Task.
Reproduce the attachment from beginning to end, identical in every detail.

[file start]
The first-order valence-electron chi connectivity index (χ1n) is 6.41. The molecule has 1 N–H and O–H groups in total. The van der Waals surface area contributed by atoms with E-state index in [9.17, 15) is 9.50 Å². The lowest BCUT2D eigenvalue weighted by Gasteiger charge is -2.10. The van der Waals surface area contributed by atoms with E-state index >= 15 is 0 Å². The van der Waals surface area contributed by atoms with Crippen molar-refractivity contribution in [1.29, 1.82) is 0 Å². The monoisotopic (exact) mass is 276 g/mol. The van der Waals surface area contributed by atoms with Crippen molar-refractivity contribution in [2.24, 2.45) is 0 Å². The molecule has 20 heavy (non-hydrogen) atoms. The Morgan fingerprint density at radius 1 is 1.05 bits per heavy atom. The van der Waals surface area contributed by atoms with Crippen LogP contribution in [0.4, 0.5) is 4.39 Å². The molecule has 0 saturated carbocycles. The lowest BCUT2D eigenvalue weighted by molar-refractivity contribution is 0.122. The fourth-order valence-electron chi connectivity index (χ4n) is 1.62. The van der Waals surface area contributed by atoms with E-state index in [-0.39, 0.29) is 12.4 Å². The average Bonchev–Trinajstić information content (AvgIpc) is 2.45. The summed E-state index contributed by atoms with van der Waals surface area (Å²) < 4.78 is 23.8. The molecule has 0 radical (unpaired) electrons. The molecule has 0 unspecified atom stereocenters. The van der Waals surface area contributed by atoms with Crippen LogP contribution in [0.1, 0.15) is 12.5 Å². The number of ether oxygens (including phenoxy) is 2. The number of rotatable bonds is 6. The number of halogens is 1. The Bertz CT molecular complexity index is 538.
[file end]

The first-order valence-electron chi connectivity index (χ1n) is 6.41. The molecule has 1 N–H and O–H groups in total. The van der Waals surface area contributed by atoms with E-state index in [9.17, 15) is 9.50 Å². The lowest BCUT2D eigenvalue weighted by Gasteiger charge is -2.10. The van der Waals surface area contributed by atoms with E-state index >= 15 is 0 Å². The van der Waals surface area contributed by atoms with Crippen molar-refractivity contribution in [1.29, 1.82) is 0 Å². The monoisotopic (exact) mass is 276 g/mol. The van der Waals surface area contributed by atoms with Crippen molar-refractivity contribution in [2.24, 2.45) is 0 Å². The molecule has 20 heavy (non-hydrogen) atoms. The Morgan fingerprint density at radius 1 is 1.05 bits per heavy atom. The van der Waals surface area contributed by atoms with Crippen LogP contribution in [0.4, 0.5) is 4.39 Å². The molecule has 0 saturated carbocycles. The lowest BCUT2D eigenvalue weighted by molar-refractivity contribution is 0.122. The fourth-order valence-electron chi connectivity index (χ4n) is 1.62. The van der Waals surface area contributed by atoms with E-state index in [-0.39, 0.29) is 12.4 Å². The average Bonchev–Trinajstić information content (AvgIpc) is 2.45. The summed E-state index contributed by atoms with van der Waals surface area (Å²) < 4.78 is 23.8. The molecule has 0 radical (unpaired) electrons. The molecule has 0 unspecified atom stereocenters. The van der Waals surface area contributed by atoms with Crippen LogP contribution in [0.1, 0.15) is 12.5 Å². The number of ether oxygens (including phenoxy) is 2. The number of rotatable bonds is 6. The number of halogens is 1. The Bertz CT molecular complexity index is 538.